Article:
You may think of social media as a venue where you can share with your friends what is going on in your life. Social media is a great venue for expressing yourself and your views however isn’t the best place for divorce talk.
If you are going through a divorce, you likely have a lot to say about the subject, as it can be a long and complex process filled with frustrations and conflict.
For many things, social media is a perfectly fine outlet for venting your frustrations, however when it comes to a divorce, it is best to think twice before you post a comment or a tweet.
Policies on how electronic communication can be used in a divorce do not protect you as much as you might think. Even if you do not voluntarily produce records of social media posts, or even if you delete or hide them, an attorney may be able to subpoena the company that owns the social media outlet for records of your activity. While this can be a difficult process, what you said 8 months ago in the heat of the moment could come back to haunt you.
Even if your spouse does not have social media accounts, if an attorney has reason to believe you are saying harmful things about your spouse or the divorce on social media, he or she may take action to use those records as a poor reflection on your character.
In many divorce cases, your character will be on trial, meaning your behaviors and actions will be scrutinized. If your case does go to trial, having evidence against your character can hurt your chances at a favorable outcome.
Speak with an experienced California family law attorney if you have questions or concerns about discussing your divorce in social media. If you have said something you shouldn’t have or are concerned about what your spouse is saying, a skilled attorney may be able to take action in your favor to remedy the situation.
Much of what is posted on social media sites is discoverable, meaning it can be exchanged in the pre-trial process of discovery and used as evidence in trial. However, whether or not you have to subpoena for it will depend on what kind of social media post it is. Some are private, some are semi-private and some are public and the process for obtaining these records will vary based on the type of account.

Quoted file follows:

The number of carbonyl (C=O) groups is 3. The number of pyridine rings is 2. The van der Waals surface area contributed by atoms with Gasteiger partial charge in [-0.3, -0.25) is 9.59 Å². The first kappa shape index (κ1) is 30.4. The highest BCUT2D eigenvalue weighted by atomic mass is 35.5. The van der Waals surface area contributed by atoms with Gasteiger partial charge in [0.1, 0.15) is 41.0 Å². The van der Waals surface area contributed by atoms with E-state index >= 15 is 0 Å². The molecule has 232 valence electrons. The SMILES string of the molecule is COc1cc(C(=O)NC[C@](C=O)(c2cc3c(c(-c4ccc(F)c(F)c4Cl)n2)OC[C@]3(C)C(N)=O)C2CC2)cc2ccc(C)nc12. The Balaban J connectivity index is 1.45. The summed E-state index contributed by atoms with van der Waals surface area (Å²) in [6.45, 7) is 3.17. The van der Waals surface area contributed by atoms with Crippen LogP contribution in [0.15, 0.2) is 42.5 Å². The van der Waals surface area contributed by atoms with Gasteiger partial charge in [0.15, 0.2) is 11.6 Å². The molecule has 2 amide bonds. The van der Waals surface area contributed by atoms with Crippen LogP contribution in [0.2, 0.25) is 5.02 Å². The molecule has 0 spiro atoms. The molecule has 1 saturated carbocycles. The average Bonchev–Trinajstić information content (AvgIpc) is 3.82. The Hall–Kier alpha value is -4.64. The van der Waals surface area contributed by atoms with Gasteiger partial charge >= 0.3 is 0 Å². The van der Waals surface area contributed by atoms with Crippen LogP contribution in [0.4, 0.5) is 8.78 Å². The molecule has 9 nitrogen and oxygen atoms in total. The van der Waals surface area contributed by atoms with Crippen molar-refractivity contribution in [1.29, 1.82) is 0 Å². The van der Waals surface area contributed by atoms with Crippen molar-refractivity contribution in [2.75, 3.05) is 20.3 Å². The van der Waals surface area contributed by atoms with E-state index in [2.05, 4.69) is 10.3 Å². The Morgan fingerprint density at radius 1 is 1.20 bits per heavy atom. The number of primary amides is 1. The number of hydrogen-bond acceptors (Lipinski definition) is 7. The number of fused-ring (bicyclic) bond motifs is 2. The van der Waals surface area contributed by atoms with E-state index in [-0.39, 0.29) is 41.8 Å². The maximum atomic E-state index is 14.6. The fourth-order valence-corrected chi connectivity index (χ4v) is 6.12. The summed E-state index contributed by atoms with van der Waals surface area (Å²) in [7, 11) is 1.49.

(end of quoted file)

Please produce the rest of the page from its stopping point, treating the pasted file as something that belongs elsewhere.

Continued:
Speak to an experienced family law attorney with questions or concerns about subpoenaing for records. In any case, always think twice before you discuss the divorce with anyone other than your attorney. Especially with a difficult spouse, it can be easy to find yourself pointing the finger but it is always best to let an experienced attorney draw the courts attention to your spouse’s poor behavior in an effort to help your case.
Are you in Los Angeles County and have some questions about what to avoid doing during your divorce? Certified Family Law Specialist Steven Fernandez has experience handling high conflict divorces in Los Angeles County and will work hard to make sure your interests are looked out for.
Representing individuals in Los Angeles and surrounding areas, Steven Fernandez will listen to your case and, based off your needs, will take action to ensure a favorable outcome for you. Call our office at (310) 393-0236; email us at email@example.com or contact us through our online form today to schedule a free consultation.Related Posts: Do I Have to Sell My Home in a California Divorce? | What Fees Are Involved in a Divorce? | Can I Have a New Partner Move in During a Divorce? | Should I Keep My Divorce a Secret at the Office? | How Can a Divorce Affect My Credit? |